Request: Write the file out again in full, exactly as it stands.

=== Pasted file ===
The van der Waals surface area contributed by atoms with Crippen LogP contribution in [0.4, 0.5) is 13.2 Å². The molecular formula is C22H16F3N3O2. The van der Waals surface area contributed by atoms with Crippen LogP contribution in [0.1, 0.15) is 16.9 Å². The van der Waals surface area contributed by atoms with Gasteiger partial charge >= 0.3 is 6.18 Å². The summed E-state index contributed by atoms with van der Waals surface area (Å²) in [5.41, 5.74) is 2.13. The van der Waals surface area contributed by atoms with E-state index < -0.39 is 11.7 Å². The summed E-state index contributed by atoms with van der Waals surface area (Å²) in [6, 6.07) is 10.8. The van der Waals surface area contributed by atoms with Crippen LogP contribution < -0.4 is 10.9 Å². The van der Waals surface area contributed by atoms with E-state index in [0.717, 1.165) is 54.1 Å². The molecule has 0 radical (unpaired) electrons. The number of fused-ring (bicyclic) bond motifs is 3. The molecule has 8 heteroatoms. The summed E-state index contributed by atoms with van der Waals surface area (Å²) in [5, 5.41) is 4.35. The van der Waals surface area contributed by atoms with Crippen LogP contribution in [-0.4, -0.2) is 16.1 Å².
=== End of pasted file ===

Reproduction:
The van der Waals surface area contributed by atoms with Crippen LogP contribution in [0.4, 0.5) is 13.2 Å². The molecular formula is C22H16F3N3O2. The van der Waals surface area contributed by atoms with Crippen LogP contribution in [0.1, 0.15) is 16.9 Å². The van der Waals surface area contributed by atoms with Gasteiger partial charge >= 0.3 is 6.18 Å². The summed E-state index contributed by atoms with van der Waals surface area (Å²) in [5.41, 5.74) is 2.13. The van der Waals surface area contributed by atoms with E-state index < -0.39 is 11.7 Å². The summed E-state index contributed by atoms with van der Waals surface area (Å²) in [6, 6.07) is 10.8. The van der Waals surface area contributed by atoms with Crippen LogP contribution < -0.4 is 10.9 Å². The van der Waals surface area contributed by atoms with E-state index in [0.717, 1.165) is 54.1 Å². The molecule has 0 radical (unpaired) electrons. The number of fused-ring (bicyclic) bond motifs is 3. The molecule has 8 heteroatoms. The summed E-state index contributed by atoms with van der Waals surface area (Å²) in [5, 5.41) is 4.35. The van der Waals surface area contributed by atoms with Crippen LogP contribution in [-0.4, -0.2) is 16.1 Å².